Amazon Australia executives have gone on the defensive after being questioned over whether the company is underpaying drivers by a third of the recommended minimum rate in Victoria.
During a fiery exchange at a Senate hearing on Thursday, committee chair and Labor senator Tony Sheldon pressed the executives on why they paid Amazon Flex drivers a minimum rate of $27 an hour when the recommended minimum hourly rate for owner-drivers in Victoria is $40 an hour.
Amazon's Michael Cooley rejected the assertion the company was underpaying drivers and said it complied with all relevant laws in all the states in which it operates.
Mr Cooley said the average a Flex driver is paid is more than $125 for a four-hour block. This equates to $31.25 an hour.
But Mr Cooley refused to answer questions specifically related to the document that spells out the recommended minimum rate in Victoria, saying he received the document two hours before the hearing and should have been given it weeks ago if its contents was to become a line of questioning.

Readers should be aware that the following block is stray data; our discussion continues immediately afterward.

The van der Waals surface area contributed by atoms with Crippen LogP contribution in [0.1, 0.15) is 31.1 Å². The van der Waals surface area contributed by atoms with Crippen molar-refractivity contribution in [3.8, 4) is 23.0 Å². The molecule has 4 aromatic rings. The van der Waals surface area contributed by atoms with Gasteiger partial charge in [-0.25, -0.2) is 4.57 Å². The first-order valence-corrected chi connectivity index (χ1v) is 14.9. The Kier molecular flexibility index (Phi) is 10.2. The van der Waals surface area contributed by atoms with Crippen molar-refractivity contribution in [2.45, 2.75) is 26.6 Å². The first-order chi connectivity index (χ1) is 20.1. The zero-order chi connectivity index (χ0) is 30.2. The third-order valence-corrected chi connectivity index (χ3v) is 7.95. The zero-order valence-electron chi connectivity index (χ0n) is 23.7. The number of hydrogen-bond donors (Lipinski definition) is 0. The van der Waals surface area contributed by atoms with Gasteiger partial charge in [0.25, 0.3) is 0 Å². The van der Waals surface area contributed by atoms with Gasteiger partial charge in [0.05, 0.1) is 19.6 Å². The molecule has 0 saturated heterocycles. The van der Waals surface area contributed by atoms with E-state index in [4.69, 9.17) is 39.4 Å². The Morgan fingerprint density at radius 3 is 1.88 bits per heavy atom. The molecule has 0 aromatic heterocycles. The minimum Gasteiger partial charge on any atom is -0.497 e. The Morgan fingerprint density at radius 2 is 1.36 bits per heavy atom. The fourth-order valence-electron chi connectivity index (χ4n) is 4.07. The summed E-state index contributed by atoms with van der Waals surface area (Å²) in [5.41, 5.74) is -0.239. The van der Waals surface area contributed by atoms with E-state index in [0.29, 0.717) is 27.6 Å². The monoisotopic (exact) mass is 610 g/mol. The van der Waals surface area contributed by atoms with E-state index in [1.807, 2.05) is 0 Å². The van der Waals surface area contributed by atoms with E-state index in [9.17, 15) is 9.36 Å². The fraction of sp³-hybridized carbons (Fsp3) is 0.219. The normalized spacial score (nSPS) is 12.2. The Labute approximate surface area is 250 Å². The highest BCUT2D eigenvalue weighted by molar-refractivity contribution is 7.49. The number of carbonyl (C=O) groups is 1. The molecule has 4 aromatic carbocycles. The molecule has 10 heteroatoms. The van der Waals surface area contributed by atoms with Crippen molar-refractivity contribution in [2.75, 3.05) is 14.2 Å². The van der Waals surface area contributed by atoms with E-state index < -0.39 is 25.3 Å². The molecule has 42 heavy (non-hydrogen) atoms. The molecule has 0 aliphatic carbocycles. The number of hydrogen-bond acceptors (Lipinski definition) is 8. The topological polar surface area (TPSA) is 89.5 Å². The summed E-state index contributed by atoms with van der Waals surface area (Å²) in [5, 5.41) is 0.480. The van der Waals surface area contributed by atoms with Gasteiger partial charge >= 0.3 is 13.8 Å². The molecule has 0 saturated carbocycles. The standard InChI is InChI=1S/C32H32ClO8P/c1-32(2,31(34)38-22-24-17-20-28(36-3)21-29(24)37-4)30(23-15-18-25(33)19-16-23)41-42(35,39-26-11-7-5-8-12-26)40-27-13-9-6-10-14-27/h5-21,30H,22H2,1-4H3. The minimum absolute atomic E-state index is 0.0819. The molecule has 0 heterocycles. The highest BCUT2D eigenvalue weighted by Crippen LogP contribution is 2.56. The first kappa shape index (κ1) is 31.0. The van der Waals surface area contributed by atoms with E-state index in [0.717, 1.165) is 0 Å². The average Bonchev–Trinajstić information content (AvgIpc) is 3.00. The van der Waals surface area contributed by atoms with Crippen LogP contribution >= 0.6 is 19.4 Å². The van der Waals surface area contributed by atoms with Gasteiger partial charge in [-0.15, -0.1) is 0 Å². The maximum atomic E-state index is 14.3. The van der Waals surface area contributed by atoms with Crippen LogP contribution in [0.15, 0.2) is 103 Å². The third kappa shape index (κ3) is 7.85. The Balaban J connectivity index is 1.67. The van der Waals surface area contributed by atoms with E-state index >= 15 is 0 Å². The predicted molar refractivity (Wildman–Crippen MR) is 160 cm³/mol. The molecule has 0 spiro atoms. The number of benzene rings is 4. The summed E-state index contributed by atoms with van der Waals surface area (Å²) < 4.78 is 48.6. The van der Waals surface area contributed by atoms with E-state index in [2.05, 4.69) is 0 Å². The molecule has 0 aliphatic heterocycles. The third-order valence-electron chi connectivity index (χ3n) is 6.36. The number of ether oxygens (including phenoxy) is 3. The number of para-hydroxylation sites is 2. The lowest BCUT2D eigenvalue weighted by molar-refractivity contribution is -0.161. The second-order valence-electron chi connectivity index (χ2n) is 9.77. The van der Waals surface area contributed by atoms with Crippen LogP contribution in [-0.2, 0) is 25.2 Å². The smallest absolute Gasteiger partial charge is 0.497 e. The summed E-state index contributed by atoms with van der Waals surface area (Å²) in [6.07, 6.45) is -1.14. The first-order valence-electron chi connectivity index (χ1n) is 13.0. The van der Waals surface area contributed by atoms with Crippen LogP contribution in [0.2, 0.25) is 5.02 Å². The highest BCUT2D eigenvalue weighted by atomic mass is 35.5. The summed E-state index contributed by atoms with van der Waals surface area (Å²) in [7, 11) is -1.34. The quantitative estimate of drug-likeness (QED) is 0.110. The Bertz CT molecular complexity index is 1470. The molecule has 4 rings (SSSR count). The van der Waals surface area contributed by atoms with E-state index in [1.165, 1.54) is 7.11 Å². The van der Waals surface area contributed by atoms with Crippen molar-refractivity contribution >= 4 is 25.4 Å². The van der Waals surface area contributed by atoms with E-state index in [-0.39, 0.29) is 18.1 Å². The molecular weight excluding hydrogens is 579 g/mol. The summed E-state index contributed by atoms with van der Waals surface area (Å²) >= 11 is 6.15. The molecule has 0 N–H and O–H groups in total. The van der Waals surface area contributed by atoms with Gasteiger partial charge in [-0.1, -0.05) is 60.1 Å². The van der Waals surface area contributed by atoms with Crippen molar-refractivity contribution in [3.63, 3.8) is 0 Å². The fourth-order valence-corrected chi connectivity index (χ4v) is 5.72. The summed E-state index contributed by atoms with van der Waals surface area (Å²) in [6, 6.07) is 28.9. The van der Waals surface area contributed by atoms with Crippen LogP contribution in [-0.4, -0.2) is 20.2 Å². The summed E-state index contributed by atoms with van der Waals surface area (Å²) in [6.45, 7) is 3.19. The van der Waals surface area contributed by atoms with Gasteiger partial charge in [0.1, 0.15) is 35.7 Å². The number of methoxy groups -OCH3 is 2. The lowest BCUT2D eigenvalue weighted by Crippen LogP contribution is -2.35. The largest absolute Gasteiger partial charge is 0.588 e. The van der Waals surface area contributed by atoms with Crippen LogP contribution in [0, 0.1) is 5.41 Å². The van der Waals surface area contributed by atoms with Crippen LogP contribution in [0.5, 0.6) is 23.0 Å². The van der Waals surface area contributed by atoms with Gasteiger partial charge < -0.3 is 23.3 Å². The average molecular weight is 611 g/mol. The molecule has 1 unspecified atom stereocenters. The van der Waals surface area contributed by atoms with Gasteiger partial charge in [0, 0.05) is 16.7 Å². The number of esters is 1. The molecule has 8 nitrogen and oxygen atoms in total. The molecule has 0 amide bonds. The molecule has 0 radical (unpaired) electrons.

Senator Sheldon accused the executives of contradicting themselves by insisting Amazon Australia complied with all relevant minimum rates while simultaneously saying they could not answer questions about the Victorian rate.
"You are flagrantly lying to me," he said.
The Victorian rates and costs schedule Senator Sheldon referred to explicitly states it does not set minimum rates that must be paid.
It instead outlines a recommended minimum rate for an owner-driver to be able to "operate a business on a sustainable basis".
The executives did not bring a copy of the document to the hearing, drawing the ire of Senator Sheldon.
"Can they send it to your iPhone?" he asked.
"Our office is almost empty," Mr Cooley replied. "Very few people have returned to the office because of COVID, people are being encouraged to work from home.
"(We are) appearing before this committee at relatively short notice and are doing the best with what we have."
Mr Cooley rejected claims the company was distorting the market and risking the job security of other drivers by forcing transport companies like FedEx and StarTrack to compete with the lower wages.
Australian Associated Press